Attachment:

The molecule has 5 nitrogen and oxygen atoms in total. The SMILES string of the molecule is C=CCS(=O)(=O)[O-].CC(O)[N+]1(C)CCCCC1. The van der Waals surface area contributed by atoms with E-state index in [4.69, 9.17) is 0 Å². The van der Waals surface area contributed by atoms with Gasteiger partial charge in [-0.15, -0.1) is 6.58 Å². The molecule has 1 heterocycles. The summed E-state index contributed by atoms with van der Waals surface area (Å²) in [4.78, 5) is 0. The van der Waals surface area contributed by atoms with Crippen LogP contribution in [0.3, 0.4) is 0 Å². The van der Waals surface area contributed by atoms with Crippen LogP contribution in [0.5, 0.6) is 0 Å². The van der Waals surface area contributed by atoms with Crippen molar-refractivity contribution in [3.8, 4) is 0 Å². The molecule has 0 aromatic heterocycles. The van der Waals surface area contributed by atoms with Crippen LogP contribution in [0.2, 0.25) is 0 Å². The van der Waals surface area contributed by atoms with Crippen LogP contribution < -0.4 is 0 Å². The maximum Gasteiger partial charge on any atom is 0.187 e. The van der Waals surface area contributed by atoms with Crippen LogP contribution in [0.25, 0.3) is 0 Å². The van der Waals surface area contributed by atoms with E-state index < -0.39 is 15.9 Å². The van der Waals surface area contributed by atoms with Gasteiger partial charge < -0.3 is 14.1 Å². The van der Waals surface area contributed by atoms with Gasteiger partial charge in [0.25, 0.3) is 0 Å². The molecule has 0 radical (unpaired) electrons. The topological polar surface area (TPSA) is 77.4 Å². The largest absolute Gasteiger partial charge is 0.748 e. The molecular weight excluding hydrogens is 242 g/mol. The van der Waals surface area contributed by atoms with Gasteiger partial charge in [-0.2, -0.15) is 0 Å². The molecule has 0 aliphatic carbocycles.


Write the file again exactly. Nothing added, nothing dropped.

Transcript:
The molecule has 5 nitrogen and oxygen atoms in total. The SMILES string of the molecule is C=CCS(=O)(=O)[O-].CC(O)[N+]1(C)CCCCC1. The van der Waals surface area contributed by atoms with E-state index in [4.69, 9.17) is 0 Å². The van der Waals surface area contributed by atoms with Gasteiger partial charge in [-0.15, -0.1) is 6.58 Å². The molecule has 1 heterocycles. The summed E-state index contributed by atoms with van der Waals surface area (Å²) in [4.78, 5) is 0. The van der Waals surface area contributed by atoms with Crippen LogP contribution in [0.3, 0.4) is 0 Å². The van der Waals surface area contributed by atoms with Crippen LogP contribution in [0.5, 0.6) is 0 Å². The van der Waals surface area contributed by atoms with Crippen molar-refractivity contribution in [3.8, 4) is 0 Å². The molecule has 0 aromatic heterocycles. The van der Waals surface area contributed by atoms with Crippen LogP contribution in [0.2, 0.25) is 0 Å². The van der Waals surface area contributed by atoms with Crippen LogP contribution < -0.4 is 0 Å². The maximum Gasteiger partial charge on any atom is 0.187 e. The van der Waals surface area contributed by atoms with Crippen LogP contribution in [0.25, 0.3) is 0 Å². The van der Waals surface area contributed by atoms with E-state index < -0.39 is 15.9 Å². The van der Waals surface area contributed by atoms with Gasteiger partial charge < -0.3 is 14.1 Å². The van der Waals surface area contributed by atoms with Gasteiger partial charge in [0.25, 0.3) is 0 Å². The molecule has 0 radical (unpaired) electrons. The topological polar surface area (TPSA) is 77.4 Å². The largest absolute Gasteiger partial charge is 0.748 e. The molecular weight excluding hydrogens is 242 g/mol. The van der Waals surface area contributed by atoms with Gasteiger partial charge in [-0.2, -0.15) is 0 Å². The molecule has 0 aliphatic carbocycles.